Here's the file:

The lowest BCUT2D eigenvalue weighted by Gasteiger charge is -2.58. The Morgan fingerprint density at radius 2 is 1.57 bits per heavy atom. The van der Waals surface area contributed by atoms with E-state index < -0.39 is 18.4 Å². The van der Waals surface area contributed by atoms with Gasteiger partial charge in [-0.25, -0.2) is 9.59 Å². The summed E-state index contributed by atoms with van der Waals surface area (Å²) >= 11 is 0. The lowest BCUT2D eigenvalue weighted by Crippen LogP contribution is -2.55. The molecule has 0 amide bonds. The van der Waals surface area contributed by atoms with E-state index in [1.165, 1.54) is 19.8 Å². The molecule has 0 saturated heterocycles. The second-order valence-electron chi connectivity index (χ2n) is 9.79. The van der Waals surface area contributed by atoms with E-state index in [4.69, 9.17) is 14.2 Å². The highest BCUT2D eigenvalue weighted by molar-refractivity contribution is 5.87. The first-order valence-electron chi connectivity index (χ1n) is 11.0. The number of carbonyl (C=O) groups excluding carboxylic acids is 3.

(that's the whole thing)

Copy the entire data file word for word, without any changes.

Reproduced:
The lowest BCUT2D eigenvalue weighted by Gasteiger charge is -2.58. The Morgan fingerprint density at radius 2 is 1.57 bits per heavy atom. The van der Waals surface area contributed by atoms with E-state index < -0.39 is 18.4 Å². The van der Waals surface area contributed by atoms with Gasteiger partial charge in [-0.25, -0.2) is 9.59 Å². The summed E-state index contributed by atoms with van der Waals surface area (Å²) >= 11 is 0. The lowest BCUT2D eigenvalue weighted by Crippen LogP contribution is -2.55. The molecule has 0 amide bonds. The van der Waals surface area contributed by atoms with E-state index in [1.165, 1.54) is 19.8 Å². The molecule has 0 saturated heterocycles. The second-order valence-electron chi connectivity index (χ2n) is 9.79. The van der Waals surface area contributed by atoms with E-state index in [4.69, 9.17) is 14.2 Å². The highest BCUT2D eigenvalue weighted by molar-refractivity contribution is 5.87. The first-order valence-electron chi connectivity index (χ1n) is 11.0. The number of carbonyl (C=O) groups excluding carboxylic acids is 3.